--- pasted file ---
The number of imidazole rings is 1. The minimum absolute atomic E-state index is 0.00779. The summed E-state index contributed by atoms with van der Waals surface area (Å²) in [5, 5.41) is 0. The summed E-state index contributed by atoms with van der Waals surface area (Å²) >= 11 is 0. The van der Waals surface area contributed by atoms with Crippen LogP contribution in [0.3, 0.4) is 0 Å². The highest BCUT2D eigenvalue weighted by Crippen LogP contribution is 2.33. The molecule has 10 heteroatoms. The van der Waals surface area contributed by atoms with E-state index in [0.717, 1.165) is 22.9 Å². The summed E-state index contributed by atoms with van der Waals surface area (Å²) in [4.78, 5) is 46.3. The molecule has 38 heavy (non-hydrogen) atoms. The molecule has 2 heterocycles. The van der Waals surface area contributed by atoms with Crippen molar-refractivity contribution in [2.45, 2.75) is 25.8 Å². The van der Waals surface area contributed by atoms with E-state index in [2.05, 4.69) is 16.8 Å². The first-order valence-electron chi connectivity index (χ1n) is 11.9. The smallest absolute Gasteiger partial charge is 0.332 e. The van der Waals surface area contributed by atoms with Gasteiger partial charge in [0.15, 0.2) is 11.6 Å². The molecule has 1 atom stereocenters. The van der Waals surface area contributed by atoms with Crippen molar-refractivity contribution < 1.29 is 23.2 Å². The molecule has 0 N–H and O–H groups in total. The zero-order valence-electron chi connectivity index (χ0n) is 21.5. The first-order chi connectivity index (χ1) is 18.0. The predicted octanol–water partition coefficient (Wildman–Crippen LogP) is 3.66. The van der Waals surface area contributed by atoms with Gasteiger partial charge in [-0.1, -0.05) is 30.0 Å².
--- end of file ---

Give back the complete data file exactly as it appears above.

The number of imidazole rings is 1. The minimum absolute atomic E-state index is 0.00779. The summed E-state index contributed by atoms with van der Waals surface area (Å²) in [5, 5.41) is 0. The summed E-state index contributed by atoms with van der Waals surface area (Å²) >= 11 is 0. The van der Waals surface area contributed by atoms with Crippen LogP contribution in [0.3, 0.4) is 0 Å². The highest BCUT2D eigenvalue weighted by Crippen LogP contribution is 2.33. The molecule has 10 heteroatoms. The van der Waals surface area contributed by atoms with E-state index in [0.717, 1.165) is 22.9 Å². The summed E-state index contributed by atoms with van der Waals surface area (Å²) in [4.78, 5) is 46.3. The molecule has 38 heavy (non-hydrogen) atoms. The molecule has 2 heterocycles. The van der Waals surface area contributed by atoms with Crippen molar-refractivity contribution in [2.45, 2.75) is 25.8 Å². The van der Waals surface area contributed by atoms with E-state index in [2.05, 4.69) is 16.8 Å². The first-order valence-electron chi connectivity index (χ1n) is 11.9. The smallest absolute Gasteiger partial charge is 0.332 e. The van der Waals surface area contributed by atoms with Gasteiger partial charge in [0.15, 0.2) is 11.6 Å². The molecule has 1 atom stereocenters. The van der Waals surface area contributed by atoms with Crippen molar-refractivity contribution < 1.29 is 23.2 Å². The molecule has 0 N–H and O–H groups in total. The zero-order valence-electron chi connectivity index (χ0n) is 21.5. The first-order chi connectivity index (χ1) is 18.0. The predicted octanol–water partition coefficient (Wildman–Crippen LogP) is 3.66. The van der Waals surface area contributed by atoms with Gasteiger partial charge in [-0.1, -0.05) is 30.0 Å².